David Chokachi gained fame when he took the role of Cody Madison on the hit show Baywatch in 1995, having stayed on the show until 1999. From there, he scored the role of Detective Jake McCartey on the superhero series Witchblade from 2000-2002. On February 21, Chokachi reunites with his co-stars from Witchblade, Yancy Butler and Eric Etebari, the latter who directs the faith-based heist thriller Emerald Run. For those who missed it, check out WFG’s interview with Yancy Butler about both the film and the 20th anniversary of Witchblade.
WorldFilmGeek had the chance to talk to Chokachi about both the film and the Witchblade series.
David, I am so excited to be talking with you about Emerald Run. I was floored with the film. It was a great meshing of faith based film and heist thriller and you were definitely the driving force of the film.
That’s so good to hear. Thank you so much! We took four years to make this film and to hear an objective review and to hear you enjoyed it, it is so great to hear.
What attracted you to take the lead in Emerald Run?
My manager gave me the script and I saw that the character was a dad whose daughter is sick. What really took me to the character is that John is both a carpenter and a surfer, and that really hit home with me. Because I do both. When I’m not acting, I do carpentry and I also surf. So that was one thing I really enjoyed about the character.
What I also enjoyed about the character is that I like playing characters that are flawed by circumstances. I like to bring that struggle to make things right. And who would have thought that John [David’s character] would find faith while in the desert. He’s a doubter but when he’s in the desert, he finds himself and faith. It’s not like he’s signing up for church the next day, but he realizes that there is a higher power, something bigger while he’s struggling.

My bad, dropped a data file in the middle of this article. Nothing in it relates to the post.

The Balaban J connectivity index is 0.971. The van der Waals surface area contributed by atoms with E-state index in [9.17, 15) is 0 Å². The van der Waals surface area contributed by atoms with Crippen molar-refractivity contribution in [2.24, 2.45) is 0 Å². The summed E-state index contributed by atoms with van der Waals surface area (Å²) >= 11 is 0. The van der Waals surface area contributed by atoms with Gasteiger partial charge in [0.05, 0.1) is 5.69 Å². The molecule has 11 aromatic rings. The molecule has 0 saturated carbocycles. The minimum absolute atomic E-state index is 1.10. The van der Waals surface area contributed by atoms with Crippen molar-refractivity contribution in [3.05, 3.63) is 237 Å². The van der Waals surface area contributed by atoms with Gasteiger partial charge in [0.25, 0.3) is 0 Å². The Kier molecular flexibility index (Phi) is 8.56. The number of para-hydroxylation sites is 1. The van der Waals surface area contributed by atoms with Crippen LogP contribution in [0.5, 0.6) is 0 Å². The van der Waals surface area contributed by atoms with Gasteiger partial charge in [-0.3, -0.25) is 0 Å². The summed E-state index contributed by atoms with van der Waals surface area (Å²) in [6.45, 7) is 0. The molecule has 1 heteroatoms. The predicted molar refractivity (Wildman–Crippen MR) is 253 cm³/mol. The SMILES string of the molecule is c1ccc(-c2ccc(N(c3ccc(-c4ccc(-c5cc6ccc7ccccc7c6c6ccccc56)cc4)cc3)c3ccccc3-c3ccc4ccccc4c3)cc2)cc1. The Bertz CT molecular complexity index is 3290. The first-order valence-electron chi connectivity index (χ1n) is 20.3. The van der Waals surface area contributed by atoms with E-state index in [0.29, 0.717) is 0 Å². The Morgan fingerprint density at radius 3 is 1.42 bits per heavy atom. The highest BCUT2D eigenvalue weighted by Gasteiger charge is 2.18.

And also fights for survival. What I also noticed is that he takes blame for something that happened involving his one-time best friend. It is as if he somewhat blames himself for what happened.
Exactly and he tries to find forgiveness for himself. I also enjoy doing roles that are super physical. I would spend two weeks out in the desert, and we would be there at sunrise and leave at sunset. I would be dirty and bloody and man, that was a lot of fun (Laughs).
I spoke with Yancy Butler a few days ago and she was so excited to work with you and Eric Etebari, reuniting the three of you from your Witchblade days. What was it like to work with them again?
Eric is one of my best friends. He actually lives half a mile from me, so I see him all the time. Yancy and I have done a few projects over the years since Witchblade and when Anthony Caruso resurrected the film, I convinced him to bring Eric on as a director. Eric and Yancy I’m super close to so it was really exciting to work with them on this film.
I have to say I’ve become a fan of Eric’s both in front and behind the cameras. I really enjoyed his film Bare Knuckles and his performance in The Great Fight, a film that I felt close to because it involves autism and he did a great job in the villain role of the lawyer/MMA coach.